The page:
Life is much too long
If we are only meant to search for meaning
in this world before we die
life is much too long.
—Baffling opening cutscene
Developed by the late Smilebit Coprporation, published by SEGA of America Inc for the (original) XBox
Console. Released the 5th of June, 2002. Genre-wise, the game is a 3rd-person-arcade-platformer-shooter-science-fiction-steampunk-anime-thing.
Despite the unique and utterly inexplicable smashup of gameplay mechanics (which actually worked very well), GunValkyrie is remembered mostly for its utterly baffling control scheme and speed-dating-with-a-brick-wall curve of difficulty. Styled most likely to appeal to Japanese gamers, the undeniably mishandled game quickly discouraged early takers on both sides of the Pacific. Designed initially for the SEGA Dreamcast, GV was to employ a groundbreaking controller/light-gun combination control scheme.
Naturally, the move to the XBox
resulted in (what were at the time) very attractive graphics. It also resulted in the abandonment of the light-gun idea, and thus a control scheme that relied on mashing the control stick buttons when they were not centered on their axis, and critical, highly-sensitive use of the triggers -those controller organelles first over the hill of mechanical senescence.
Narratively, GV relied on cutscenes and text briefings to relay the core missions aspects. Surrounding this basic plot-like-thing, a number of devices were masterfully employed within various levels to effect haunting, atmospheric, subtle, ambiguous, and highly disturbing revelations.
Basically Haley's Comet
powers up puperpowers, and mutates DNA. Cue the British Empire and the Steam Age. Dr. Hebble harnesses the power of Haley's comet to found a new world order, creating an order of super-powered (police agents) people to (do his bidding) fly on spaceships (that we never see) and do stuff. Thus somehow locking the world in an era of advanced Steam Punk
technology and British imperialism forever.
Then a bunch of colonists disappear, and -by sheer coincidence, surely-
a bunch of gigantic-mutant-super-powered space bugs show up. Also the good Dr. disappears. I'm sure you can guess where this is going. The only logical follow up is for the abandoned super-powered space-police/agents/people to shoot the bugs, track down Dr. Hebble, and find out what's going on. Those people are Kelly O'Lenmey, who was born in Ballymun, Ireland (daughter of Dr. Hebbel) and Saburouta Mishima (a space-samurai).
What you might not guess is that:
- You are those people
- You will never know what's going on
- The ending boss is a giant dead baby with superpowers and wings. Proving Dr. Hebble totally-batshit-loco once and for all..
This Game Provides Examples of:
- Chainmail Bikini: Kelly's full-body, skin-tight gearsuit ultimately transforms into this, becoming skimpier with each evolution, with "Kelly-2" being a cheeky leotard with thigh-high boots and garters, to "Kelly-3" being essentially a bra and panties, complete with heels.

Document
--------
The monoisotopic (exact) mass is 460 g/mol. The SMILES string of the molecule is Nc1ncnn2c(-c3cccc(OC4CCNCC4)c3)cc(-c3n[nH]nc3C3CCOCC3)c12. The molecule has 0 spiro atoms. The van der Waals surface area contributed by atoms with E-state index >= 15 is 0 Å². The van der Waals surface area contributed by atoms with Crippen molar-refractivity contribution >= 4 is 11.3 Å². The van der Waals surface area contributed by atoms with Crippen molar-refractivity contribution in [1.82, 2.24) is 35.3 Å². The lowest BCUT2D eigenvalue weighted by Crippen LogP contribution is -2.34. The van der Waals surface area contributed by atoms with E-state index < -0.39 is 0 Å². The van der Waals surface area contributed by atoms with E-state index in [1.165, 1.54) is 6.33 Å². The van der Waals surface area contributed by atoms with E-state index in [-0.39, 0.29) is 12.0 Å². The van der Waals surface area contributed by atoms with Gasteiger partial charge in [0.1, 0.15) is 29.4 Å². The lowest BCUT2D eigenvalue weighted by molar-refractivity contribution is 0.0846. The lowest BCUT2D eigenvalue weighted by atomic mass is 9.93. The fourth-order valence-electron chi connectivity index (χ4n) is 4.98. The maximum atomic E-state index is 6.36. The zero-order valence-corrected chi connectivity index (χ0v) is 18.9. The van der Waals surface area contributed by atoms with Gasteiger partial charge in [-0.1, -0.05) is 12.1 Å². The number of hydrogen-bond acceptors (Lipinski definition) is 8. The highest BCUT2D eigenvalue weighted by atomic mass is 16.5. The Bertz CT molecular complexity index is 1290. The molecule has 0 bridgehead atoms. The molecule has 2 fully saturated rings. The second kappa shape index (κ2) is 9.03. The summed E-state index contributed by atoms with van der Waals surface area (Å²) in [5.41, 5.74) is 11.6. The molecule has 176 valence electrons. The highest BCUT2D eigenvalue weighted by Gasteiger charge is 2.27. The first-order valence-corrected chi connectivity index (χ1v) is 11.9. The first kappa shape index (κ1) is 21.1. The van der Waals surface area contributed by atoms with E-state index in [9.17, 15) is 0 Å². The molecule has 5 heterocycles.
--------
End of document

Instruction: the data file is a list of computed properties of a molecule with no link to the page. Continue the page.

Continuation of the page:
- Double Jump: Possibly the Mecca of Double Jumps, GV allows (re: demands) the player to double jump in 5 directions. Dashing in any of the six directions can be turned -via double-dash- into flight in that direction. Although in the case of dashing down it activates a hover feature.
- Gainax Ending: That dead baby last boss might be her brother. Possibly. They don't even FIND Dr. Hebble afterward.
- Grappling-Hook Pistol: There is one.
- Light Gun Game: Partially averted. Although the Lightgun mechanic was removed when GV transitioned to the Xbox, the original idea is probably responsible for the infamous control scheme, and the entire 3rd Person platforming-shooting-flying combat.
- Male Gaze: Kelly, again. Her butt-shot pose on the cover is suggestive alone; her second shot in the game is that of her butt, all suited up before arriving for her mission; along with the gearsuit transformation scenes, where her suit evolves into its two stronger forms, and the camera shows off all the new "perks". Promotional art also accentuates Kelly's assets◊.
- Platform Game: Whilst many of the mechanics of older-style platform games are not present, GV makes fervent, superlative, religious, downright marital use of mid-air direction changing.
- As well as bottomless pits.
- Also, some of the levels are very linear. Some aren't. Some are uniquely awesome.
- Platform Hell: Somewhat. The platforms themselves aren't so hellish. The real kidney-kick is that you aren't supposed to land on 9/10ths of them. You're supposed to string together unbroken air-maneuver combos to infinitely regenerate your fuel and fly through pretty much the entirety of most levels.
- RPG Elements - You (re: not you) can theoretically beat the game without collecting all the Haley Cores. It's allot easier if you do though. Because they increase your (invisible) stats. Also, high scores earn you GV-Points. Which you can spend on part upgrades for your suit. Most of them are worthless though.
- Shoot 'em Up: There is no point in GV where the solution/response is not a combination of frenetic dashing and shooting. Although there is more than one shot to be shot, including a...
- Third-Person Seductress: Kelly O'Lenmey. All of her three gearsuits are form-fitting and particularly emphasize her butt. The game isn't shy of showing off how good she looks in it either, in the few cutscenes there are in the game, especially during the gearsuit transformation scenes.
- Transformation Sequence: Kelly, when she evolves into Kelly-2 and Kelly-3. Could also be considered technology porn.
- Waggle: Having to hold in the analog stick buttons and the shoulder pads in order to fly and boost. You have to have either three hands or the patience of a saint in order to do well at the game.